As adults, we tend to miss the magic of this time of
year. The season becomes too busy, too tiring, and too overwhelming.
With all the commercials, we get tired of the Fa La La of December.
I remember my days in the classroom and how this time of
year would send my students into an absolute dither. Those last few
weeks before break would truly be survival of the fittest for this
science teacher. It always seemed that the more tired I got, the more
energetic they became. Christmas break cruelly dangled out in front of
me beyond my reach. I was not dreaming of a white Christmas. I was
dreaming of outlasting the little dears that couldn’t sit still from all
the sugarplums dancing about in their heads.
Honestly, most of my stress was due to crazy service
projects that I felt were necessary for the students to understand the
“season of giving.” There was the year I decided to undergo “Operation
Warm Up.” This was a jacket and hat drive for needy children. Though it
was a great deal of work, it was a learning experience for my
students--and their teacher.
There was the annual Christmas trip to the soup kitchen
to serve a meal to the homeless. This trip was priceless. For some of my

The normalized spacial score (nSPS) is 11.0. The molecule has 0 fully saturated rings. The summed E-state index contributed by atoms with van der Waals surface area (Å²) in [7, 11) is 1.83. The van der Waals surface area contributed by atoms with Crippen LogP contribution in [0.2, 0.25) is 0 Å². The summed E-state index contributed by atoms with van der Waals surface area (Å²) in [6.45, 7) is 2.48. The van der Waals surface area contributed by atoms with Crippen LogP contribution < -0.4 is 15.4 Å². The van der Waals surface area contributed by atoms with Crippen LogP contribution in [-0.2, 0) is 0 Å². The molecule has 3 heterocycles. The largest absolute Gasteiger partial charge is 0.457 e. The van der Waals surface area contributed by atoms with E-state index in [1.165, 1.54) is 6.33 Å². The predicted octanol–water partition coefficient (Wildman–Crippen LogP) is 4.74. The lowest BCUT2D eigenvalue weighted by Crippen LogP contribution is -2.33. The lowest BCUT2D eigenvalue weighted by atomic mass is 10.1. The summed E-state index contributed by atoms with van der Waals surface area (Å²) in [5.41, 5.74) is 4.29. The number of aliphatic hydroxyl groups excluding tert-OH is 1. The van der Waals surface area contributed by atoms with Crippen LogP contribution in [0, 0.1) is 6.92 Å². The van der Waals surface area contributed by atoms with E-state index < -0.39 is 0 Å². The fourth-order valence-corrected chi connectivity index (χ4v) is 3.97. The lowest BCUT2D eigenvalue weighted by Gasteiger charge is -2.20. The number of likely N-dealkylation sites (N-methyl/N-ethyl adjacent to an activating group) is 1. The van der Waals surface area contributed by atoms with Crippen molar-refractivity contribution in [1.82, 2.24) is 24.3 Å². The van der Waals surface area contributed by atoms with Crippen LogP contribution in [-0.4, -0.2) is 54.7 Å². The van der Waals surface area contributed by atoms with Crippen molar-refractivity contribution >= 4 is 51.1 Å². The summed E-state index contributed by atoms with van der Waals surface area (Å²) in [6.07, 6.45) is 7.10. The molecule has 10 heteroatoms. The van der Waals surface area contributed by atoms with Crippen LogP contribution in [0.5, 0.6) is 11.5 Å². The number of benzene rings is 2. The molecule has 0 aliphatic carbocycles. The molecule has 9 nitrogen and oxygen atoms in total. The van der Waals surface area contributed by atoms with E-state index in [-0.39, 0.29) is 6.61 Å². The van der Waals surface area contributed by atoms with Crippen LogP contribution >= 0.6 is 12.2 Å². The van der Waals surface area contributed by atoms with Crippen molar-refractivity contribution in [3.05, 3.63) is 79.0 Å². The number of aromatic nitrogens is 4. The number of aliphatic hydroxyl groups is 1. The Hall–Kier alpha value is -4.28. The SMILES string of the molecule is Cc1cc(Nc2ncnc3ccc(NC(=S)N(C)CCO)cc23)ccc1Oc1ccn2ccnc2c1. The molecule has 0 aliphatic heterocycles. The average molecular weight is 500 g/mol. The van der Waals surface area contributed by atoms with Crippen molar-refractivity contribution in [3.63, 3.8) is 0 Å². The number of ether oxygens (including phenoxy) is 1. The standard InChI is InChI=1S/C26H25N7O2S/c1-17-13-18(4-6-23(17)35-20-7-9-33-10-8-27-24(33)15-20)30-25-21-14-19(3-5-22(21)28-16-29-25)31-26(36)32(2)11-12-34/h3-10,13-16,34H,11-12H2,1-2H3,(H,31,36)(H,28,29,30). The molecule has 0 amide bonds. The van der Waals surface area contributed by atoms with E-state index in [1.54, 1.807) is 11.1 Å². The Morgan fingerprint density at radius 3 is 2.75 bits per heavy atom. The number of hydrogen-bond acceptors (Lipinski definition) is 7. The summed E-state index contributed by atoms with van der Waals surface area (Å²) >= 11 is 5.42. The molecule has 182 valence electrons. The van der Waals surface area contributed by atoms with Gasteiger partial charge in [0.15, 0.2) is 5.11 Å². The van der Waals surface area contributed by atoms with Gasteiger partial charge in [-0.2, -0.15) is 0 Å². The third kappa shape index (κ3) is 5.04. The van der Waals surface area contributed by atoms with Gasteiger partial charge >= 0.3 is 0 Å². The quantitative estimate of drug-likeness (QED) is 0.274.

students, it was the first time they had ever truly seen sadness in the
eyes of the lost and lonely. It is easy to forget how good it can feel
to give of ourselves. I don’t mean money or something that is wrapped in
pretty paper, but to serve someone with our hands and hearts.
One year, my students wrote thousands of letters to our
service men and women overseas. One entire wall in my classroom listed
the names of each marine, sailor and soldier that received a warm
greeting from Mrs. Mlynek’s little helpers. I worked hard to make sure
that in the “season of giving” all of my apple dumplings knew what it
looked like to give.
At the end of the long weeks, when the countdown showed
zero, I would pack away my desk and thank God I had survived. I would
normally have a load of presents to carry to the car, as many students
would give their old teacher a candle or cookies for the holiday. Yet,
the greatest gift was in knowing that we had perhaps made Christmas a
little better for someone else.
When you start to turn a bit green and begin to resemble
the Grinch, when you are losing the magic of the season and forgetting
the excitement of the holiday, here is the remedy. Make Christmas
merrier for somebody else. Take hold of the “season of giving” and give.
You will be amazed at how good it can feel to become the blessing.
The magic can be in the merriment of a complete
stranger. A warm jacket, a warm bowl of soup, a warm greeting, and a
warm heart all go together. At least that is what this teacher was
taught by her students. It is no coincidence that the first Christmas
was due to a child born in a manger.
“. . . and a child will lead them.”